Thursday, December 26, 2013
Julian vs Gregorian Calendar Dates
Compiled by Joy Ikelman, 2013. Disclaimers apply.
Julian vs Gregorian Calendar Dates
Nathan Boone, son of Daniel Boone, once said in an interview:
“I’ve shown you the family records, which, in my father’s own handwriting, show his birth to have been October 22, 1734. The date is according to the old calendar, or Old Style, as he and my mother always expressed their disapproval of adopting the New Style calendar.” 
What was Old Style? What is New Style? How do these effect genealogy?
The Julian Calendar
The “Old Style” calendar was the Julian calendar, which had been introduced by Julius Caesar in about 45 BC. This was the first, standardized, calendar used around the world to organize societies, religious celebrations, and commerce. It had 365 days in it, more or less, but needed to be adjusted occasionally. Not every country used it this calendar; many cultures had their own.  However, the Julian calendar was used in most of Europe, and in European settlements in the Americas through the mid-1700s.
The Gregorian Calendar
In 1582, the calendar was “reformed” under Pope Gregory VIII’s edict. This was the Gregorian calendar. It was what people called the “New Style.” The goal was to create a more logical placement of Easter.  In the Julian calendar, Easter was tied to the Spring Equinox. This “pagan” association, along with others, was against Catholic doctrine. Another example that caused concern was Winter Solstice and Saturnalia combined with Christmas.
The calendar reformers mathematically corrected several other vexing errors of the Julian calendar, such as extra days and inconsistencies. The Gregorian calendar was adopted in 1582 by most Catholic countries of Europe.  It took five Centuries for all countries to adopt the new calendar, at least for commerce and trade purposes. In September 1752, Britain and the British Empire (which included the eastern part of the United States) officially adopted the Gregorian calendar as a result of the British Calendar Act of 1751. 
The Calendars and Genealogical Records
My research on the Wests in New England has led me to the early records of the Massachusetts Bay Colony. The records from the 1600s in Essex County, Massachusetts (including Salem, Beverly, Lynn, Ipswich, Bradford, etc.) are often oddly dated.  As an example, Valentine’s Day could be recorded in court documents as:
14 Feb 1663-1664
14 Feb 1663, 1664
Febr 14, 63,64 (no space between years)
14 da 12 mo 1663 (this style is often used in Quaker records)
14: 12: 63 (found in early Salem records before 1640)
Where did that “12” come from? Isn’t December the twelfth month of the year?
In the (Old Style) Julian calendar, February was the last (twelfth) month of the year. March was the first month of the new year. The etymological origins of September, October, November, and December were seven, eight, nine, and ten. We still retain the month names but now these are the last four months of the year. New England would not officially adopt the (New Style) Gregorian calendar for nearly one hundred years.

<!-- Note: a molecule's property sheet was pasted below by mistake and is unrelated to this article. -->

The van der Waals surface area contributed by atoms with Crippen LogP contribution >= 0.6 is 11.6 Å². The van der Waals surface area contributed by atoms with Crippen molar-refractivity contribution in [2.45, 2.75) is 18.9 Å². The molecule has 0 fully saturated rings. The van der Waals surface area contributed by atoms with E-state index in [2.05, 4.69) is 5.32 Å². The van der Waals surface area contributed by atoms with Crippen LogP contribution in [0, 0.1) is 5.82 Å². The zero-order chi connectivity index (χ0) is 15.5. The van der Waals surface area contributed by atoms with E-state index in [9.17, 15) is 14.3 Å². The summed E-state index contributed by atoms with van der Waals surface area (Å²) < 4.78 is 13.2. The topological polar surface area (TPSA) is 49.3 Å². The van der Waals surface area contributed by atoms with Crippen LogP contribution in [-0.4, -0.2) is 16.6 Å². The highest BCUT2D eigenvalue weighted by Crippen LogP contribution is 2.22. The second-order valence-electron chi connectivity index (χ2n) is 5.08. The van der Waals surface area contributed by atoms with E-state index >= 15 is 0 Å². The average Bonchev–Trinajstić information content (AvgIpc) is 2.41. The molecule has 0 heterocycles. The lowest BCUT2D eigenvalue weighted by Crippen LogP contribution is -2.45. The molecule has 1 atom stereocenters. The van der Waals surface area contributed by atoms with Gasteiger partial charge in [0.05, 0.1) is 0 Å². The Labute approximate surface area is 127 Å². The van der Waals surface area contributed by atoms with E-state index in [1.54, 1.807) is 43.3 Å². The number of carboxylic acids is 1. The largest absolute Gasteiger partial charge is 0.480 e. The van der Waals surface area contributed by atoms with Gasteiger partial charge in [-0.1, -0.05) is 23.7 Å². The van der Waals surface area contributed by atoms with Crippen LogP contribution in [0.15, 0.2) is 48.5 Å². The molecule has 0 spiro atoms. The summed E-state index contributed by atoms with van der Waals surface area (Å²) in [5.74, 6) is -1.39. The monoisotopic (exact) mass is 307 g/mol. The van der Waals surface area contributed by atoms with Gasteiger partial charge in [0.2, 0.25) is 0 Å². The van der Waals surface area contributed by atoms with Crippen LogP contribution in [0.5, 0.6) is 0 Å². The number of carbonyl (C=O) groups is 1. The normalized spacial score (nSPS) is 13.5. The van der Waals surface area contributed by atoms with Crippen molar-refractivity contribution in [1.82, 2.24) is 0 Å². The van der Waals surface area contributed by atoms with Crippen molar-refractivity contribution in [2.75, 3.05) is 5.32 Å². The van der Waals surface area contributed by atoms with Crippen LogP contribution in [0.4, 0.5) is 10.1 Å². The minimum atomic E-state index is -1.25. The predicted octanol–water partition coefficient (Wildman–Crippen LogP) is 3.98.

Court Records and Church Records
In court record transcriptions in New England (1600s), the double-dating most often occurs in the months of January, February, and March. Church records of the time generally avoided double-dating. The reasoning for this was partly political. Many churches refused to give any authority to the Catholic Church. Therefore, they continued to use the Old Style of dating until they absolutely had to change, which was in September of 1752.
How to Place Dates into Your Research
The best advice is to copy the dates EXACTLY as you see them in the source material. That is, copy the abbreviations, commas, colons, and whatever else you see.  Explain to the reader a bit about the Old Style/New Style calendars if this needed. If you must rework a date from Julian to Gregorian for any reason, do it the correct way, and then inform the reader what you have done. Go to Cyndi’s List (free service) for conversion calculators. 
What do you do if you are entering a year into a genealogy software program? You will want to use the earlier of the two year-dates. For example, if the source material says “1663, 1664” use “1663.” Most programs now have an area for notes. This is where you could explain the calendar difference.
Conclusion: George Washington
Here is an example you might recognize. George Washington was born (under the Julian calendar) on 11 February 1731. Under the Gregorian calendar, the date is 22 February 1732. Congress moved his birthday to the “New Style” calendar.  This is why we celebrate Washington’s birthday on February 22, instead of his original birth date of 11 February.
1. “My Father, Daniel Boone. The Draper Interviews with Nathan Boone.” Neil O. Hammon ed; The University Press of Kentucky, 1999.
2. Information derived from http://en.wikipedia.org/wiki/Julian_calendar.
3. Information derived from http://en.wikipedia.org/wiki/Gregorian_calendar.
5. The text of the British Calendar Act of 1751 is found at: http://www.webexhibits.org/calendars/year-text-British.html
6. Records and Files of the Quarterly Courts of Essex County, Massachusetts. Volume I through 9; 1636-1686. These are court records of the Massachusetts Colony. Preserved by the Essex Institute in Salem.
6. Genealogy in Time Magazine suggests that you do not use a “slash” such as 14 Feb 1663/64. You should, when possible, write this out as 1663, 1664. http://www.genealogyintime.com/GenealogyResources/Articles/understanding_julian_calendars_and_gregorian_calendars_in_genealogy_page5.html
7. Cyndi’s List calculators are at http://www.cyndislist.com/calendars/calculators-and-converters/
8. National Archives Web site: http://www.archives.gov/legislative/features/washington/